Professor Raymond E. Goldstein FRS
of Complex Physical Systems
Our research group focuses on
understanding nonequilibrium phenomena in the natural world, with particular
emphasis on biological physics. We strive for a holistic approach in
which theory and experiment seamlessly coexist, in the best tradition
of DAMTP. Members of the group include theoretical and experimental
physicists, chemists, applied mathematicians and biologists, and we collaborate broadly
with scientists from other departments in Cambridge and beyond. Undergraduates
are welcome to join us, especially for summer projects.
Much of our current research is involved with physical aspects of
multicellularity. We are engaged in studies of
collective dynamics, mixing, and
transport in concentrated bacterial and algal suspensions, striving to understand the
more general problem of interacting,
self-propelled organisms. These issues touch on aspects of nonequilibrium statistical
mechanics and fluid dynamics, but also have implications for specific biological
phenomena such as quorum sensing. Of interest also is the role of flagella-driven flows
in the evolutionary transition from unicellular to multicellular organisms (using
the Volvocine green algae as a model lineage).
Experimental methods include optical
trapping, high-speed imaging, fluorescence microscopy, microfluidics, and
particle imaging velocimetry. We use a variety of model organisms to
study these processes (the bacterium B. subtilis,
and algae such as Chlamydomonas and Volvox).
Theoretical tools used vary from
nonlinear PDEs, as in fluid mechanics and elasticity, to statistical physics
and dynamical systems methods.
A second main thrust centres around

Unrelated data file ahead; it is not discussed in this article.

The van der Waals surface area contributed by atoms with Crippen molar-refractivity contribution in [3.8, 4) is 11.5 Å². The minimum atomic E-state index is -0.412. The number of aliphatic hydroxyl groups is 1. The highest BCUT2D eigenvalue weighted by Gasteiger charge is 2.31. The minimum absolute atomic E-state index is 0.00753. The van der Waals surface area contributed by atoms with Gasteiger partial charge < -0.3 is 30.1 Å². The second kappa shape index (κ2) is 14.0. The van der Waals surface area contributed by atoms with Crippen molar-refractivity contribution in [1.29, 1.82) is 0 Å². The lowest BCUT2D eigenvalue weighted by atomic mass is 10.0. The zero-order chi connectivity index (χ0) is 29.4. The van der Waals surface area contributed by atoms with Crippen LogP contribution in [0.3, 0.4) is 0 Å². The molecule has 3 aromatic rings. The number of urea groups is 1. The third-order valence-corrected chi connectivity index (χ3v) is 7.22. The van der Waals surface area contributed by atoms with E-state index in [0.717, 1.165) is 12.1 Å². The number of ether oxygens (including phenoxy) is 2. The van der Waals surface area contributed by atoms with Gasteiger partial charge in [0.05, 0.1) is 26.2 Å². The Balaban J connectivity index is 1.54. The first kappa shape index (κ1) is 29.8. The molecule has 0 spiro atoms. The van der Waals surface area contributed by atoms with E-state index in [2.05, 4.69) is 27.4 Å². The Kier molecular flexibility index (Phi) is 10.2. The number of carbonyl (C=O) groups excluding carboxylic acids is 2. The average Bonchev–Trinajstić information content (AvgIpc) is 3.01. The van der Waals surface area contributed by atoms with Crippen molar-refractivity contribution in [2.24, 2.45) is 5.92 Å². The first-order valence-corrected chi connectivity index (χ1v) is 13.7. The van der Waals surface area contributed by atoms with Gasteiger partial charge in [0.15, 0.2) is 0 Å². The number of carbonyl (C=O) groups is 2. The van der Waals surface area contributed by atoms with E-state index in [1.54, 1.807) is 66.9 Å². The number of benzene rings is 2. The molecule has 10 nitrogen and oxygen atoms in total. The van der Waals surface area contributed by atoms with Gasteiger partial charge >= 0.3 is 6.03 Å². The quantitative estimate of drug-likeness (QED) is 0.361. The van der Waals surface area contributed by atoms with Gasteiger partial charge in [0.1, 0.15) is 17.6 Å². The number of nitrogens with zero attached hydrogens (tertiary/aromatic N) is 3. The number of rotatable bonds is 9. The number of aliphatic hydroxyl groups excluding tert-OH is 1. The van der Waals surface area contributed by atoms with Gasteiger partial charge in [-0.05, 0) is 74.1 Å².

understanding the dynamics of cytoplasmic streaming,
the persistent circulation of the fluid contents of large
eukaryotic cells driven by the collective dynamics of motor proteins. Discovered
by Bonaventura Corti in 1774, streaming has been studied intensely for over two centuries,
but many fundamental questions have remained unanswered with regard to how the fluid
motion impacts on cellular metabolism, homeostasis, and mixing. Using the model
organisms Chara corallina and Arabidopsis thaliana we are engaged in
a comprehensive experimental study of fluid dynamical and transport issues associated
with streaming, using techniques from microfluidics, electrophysiology, fluid dynamics
and molecular biology. At the same time, we have been developing a theoretical understanding of
the unusual transport phenomena that take place in these high Peclet number flows,
with their often intriguing geometry. Some of these transport issues have implications for
microfluidic applications. (Image at left is copyright 2008 National Academy of Sciences U.S.A.).
A separate line of investigation focuses on a broad class of problems in
the natural world involving growth by precipitation. The classic example of
this is provided by cave formations such as stalactites, stalagmites, and
draperies. We have developed
a successful free-boundary theory for the ideal shape of stalactites by combining
chemical kinetics and fluid dynamics.
A related synthesis of fluid mechanics, heat transfer, and solidification led to
a theory for the shapes of dripping icicles. Remarkably, these shapes have the
same mathematical form far from the tip. We are currently
investigating the origin of the ripples so commonly found on them, along with the great
variety of non-axisymmetric shapes found in nature.
Research in our group is closely related to that of several other
groups within DAMTP, including the
Institute for Theoretical Geophysics ,
with whom we collaborate on problems of natural pattern formation involved
in solidification, and other fluid dynamicists within DAMTP
and the G.K. Batchelor Fluid
interested in instabilities. We work closely with Professor T.J. Pedley in the
Dynamics Group on problems of microorganism dynamics and pattern formation,
and have growing ties with the
Soft Systems and Medical Physics efforts in the Cavendish laboratory.
Finally, we collaborate with groups in biology, including Plant Sciences,
Zoology, and Genetics.